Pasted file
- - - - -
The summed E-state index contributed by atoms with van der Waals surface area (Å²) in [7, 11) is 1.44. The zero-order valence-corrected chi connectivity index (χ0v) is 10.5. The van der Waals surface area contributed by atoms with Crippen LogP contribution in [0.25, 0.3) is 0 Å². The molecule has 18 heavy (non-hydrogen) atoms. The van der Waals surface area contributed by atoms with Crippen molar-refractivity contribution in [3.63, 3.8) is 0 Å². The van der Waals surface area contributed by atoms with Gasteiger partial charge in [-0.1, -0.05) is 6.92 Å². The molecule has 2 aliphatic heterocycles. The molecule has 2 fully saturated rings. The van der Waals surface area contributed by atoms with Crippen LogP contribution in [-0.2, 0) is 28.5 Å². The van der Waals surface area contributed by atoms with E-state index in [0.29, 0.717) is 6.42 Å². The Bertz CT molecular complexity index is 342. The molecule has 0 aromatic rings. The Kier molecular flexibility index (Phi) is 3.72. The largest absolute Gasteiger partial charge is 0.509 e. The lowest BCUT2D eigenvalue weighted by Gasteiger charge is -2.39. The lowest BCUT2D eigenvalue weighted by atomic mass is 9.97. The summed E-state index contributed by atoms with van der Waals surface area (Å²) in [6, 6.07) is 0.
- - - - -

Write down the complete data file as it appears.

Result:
The summed E-state index contributed by atoms with van der Waals surface area (Å²) in [7, 11) is 1.44. The zero-order valence-corrected chi connectivity index (χ0v) is 10.5. The van der Waals surface area contributed by atoms with Crippen LogP contribution in [0.25, 0.3) is 0 Å². The molecule has 18 heavy (non-hydrogen) atoms. The van der Waals surface area contributed by atoms with Crippen molar-refractivity contribution in [3.63, 3.8) is 0 Å². The van der Waals surface area contributed by atoms with Gasteiger partial charge in [-0.1, -0.05) is 6.92 Å². The molecule has 2 aliphatic heterocycles. The molecule has 2 fully saturated rings. The van der Waals surface area contributed by atoms with Crippen LogP contribution in [-0.2, 0) is 28.5 Å². The van der Waals surface area contributed by atoms with E-state index in [0.29, 0.717) is 6.42 Å². The Bertz CT molecular complexity index is 342. The molecule has 0 aromatic rings. The Kier molecular flexibility index (Phi) is 3.72. The largest absolute Gasteiger partial charge is 0.509 e. The lowest BCUT2D eigenvalue weighted by Gasteiger charge is -2.39. The lowest BCUT2D eigenvalue weighted by atomic mass is 9.97. The summed E-state index contributed by atoms with van der Waals surface area (Å²) in [6, 6.07) is 0.